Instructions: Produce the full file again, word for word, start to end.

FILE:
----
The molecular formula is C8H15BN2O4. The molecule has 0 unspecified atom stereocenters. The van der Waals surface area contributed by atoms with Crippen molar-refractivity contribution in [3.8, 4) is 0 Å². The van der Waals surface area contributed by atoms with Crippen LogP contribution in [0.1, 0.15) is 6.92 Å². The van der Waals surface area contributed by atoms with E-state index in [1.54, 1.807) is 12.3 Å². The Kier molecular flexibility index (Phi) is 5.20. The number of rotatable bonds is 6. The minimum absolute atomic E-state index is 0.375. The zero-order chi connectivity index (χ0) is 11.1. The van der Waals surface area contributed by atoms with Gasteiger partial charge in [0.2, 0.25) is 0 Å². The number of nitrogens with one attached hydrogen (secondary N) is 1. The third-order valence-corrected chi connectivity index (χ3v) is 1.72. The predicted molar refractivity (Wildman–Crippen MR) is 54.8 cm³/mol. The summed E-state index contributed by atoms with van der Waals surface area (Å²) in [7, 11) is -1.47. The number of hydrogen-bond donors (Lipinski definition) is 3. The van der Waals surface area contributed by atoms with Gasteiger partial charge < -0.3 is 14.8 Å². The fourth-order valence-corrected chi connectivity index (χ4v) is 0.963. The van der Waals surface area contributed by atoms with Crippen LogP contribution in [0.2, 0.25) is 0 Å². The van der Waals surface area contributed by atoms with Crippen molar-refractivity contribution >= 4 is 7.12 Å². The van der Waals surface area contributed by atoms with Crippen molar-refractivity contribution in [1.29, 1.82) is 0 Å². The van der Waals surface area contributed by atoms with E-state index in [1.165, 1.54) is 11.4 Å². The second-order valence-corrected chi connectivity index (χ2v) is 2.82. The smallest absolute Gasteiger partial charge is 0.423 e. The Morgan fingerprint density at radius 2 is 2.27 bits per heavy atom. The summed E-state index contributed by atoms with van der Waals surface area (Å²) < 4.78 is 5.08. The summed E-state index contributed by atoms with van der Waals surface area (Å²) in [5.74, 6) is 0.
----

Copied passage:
The molecular formula is C8H15BN2O4. The molecule has 0 unspecified atom stereocenters. The van der Waals surface area contributed by atoms with Crippen molar-refractivity contribution in [3.8, 4) is 0 Å². The van der Waals surface area contributed by atoms with Crippen LogP contribution in [0.1, 0.15) is 6.92 Å². The van der Waals surface area contributed by atoms with E-state index in [1.54, 1.807) is 12.3 Å². The Kier molecular flexibility index (Phi) is 5.20. The number of rotatable bonds is 6. The minimum absolute atomic E-state index is 0.375. The zero-order chi connectivity index (χ0) is 11.1. The van der Waals surface area contributed by atoms with Gasteiger partial charge in [0.2, 0.25) is 0 Å². The number of nitrogens with one attached hydrogen (secondary N) is 1. The third-order valence-corrected chi connectivity index (χ3v) is 1.72. The predicted molar refractivity (Wildman–Crippen MR) is 54.8 cm³/mol. The summed E-state index contributed by atoms with van der Waals surface area (Å²) in [7, 11) is -1.47. The number of hydrogen-bond donors (Lipinski definition) is 3. The van der Waals surface area contributed by atoms with Gasteiger partial charge < -0.3 is 14.8 Å². The fourth-order valence-corrected chi connectivity index (χ4v) is 0.963. The van der Waals surface area contributed by atoms with Crippen LogP contribution in [0.2, 0.25) is 0 Å². The van der Waals surface area contributed by atoms with Crippen molar-refractivity contribution >= 4 is 7.12 Å². The van der Waals surface area contributed by atoms with Crippen molar-refractivity contribution in [1.29, 1.82) is 0 Å². The van der Waals surface area contributed by atoms with E-state index in [1.165, 1.54) is 11.4 Å². The second-order valence-corrected chi connectivity index (χ2v) is 2.82. The smallest absolute Gasteiger partial charge is 0.423 e. The Morgan fingerprint density at radius 2 is 2.27 bits per heavy atom. The summed E-state index contributed by atoms with van der Waals surface area (Å²) < 4.78 is 5.08. The summed E-state index contributed by atoms with van der Waals surface area (Å²) in [5.74, 6) is 0.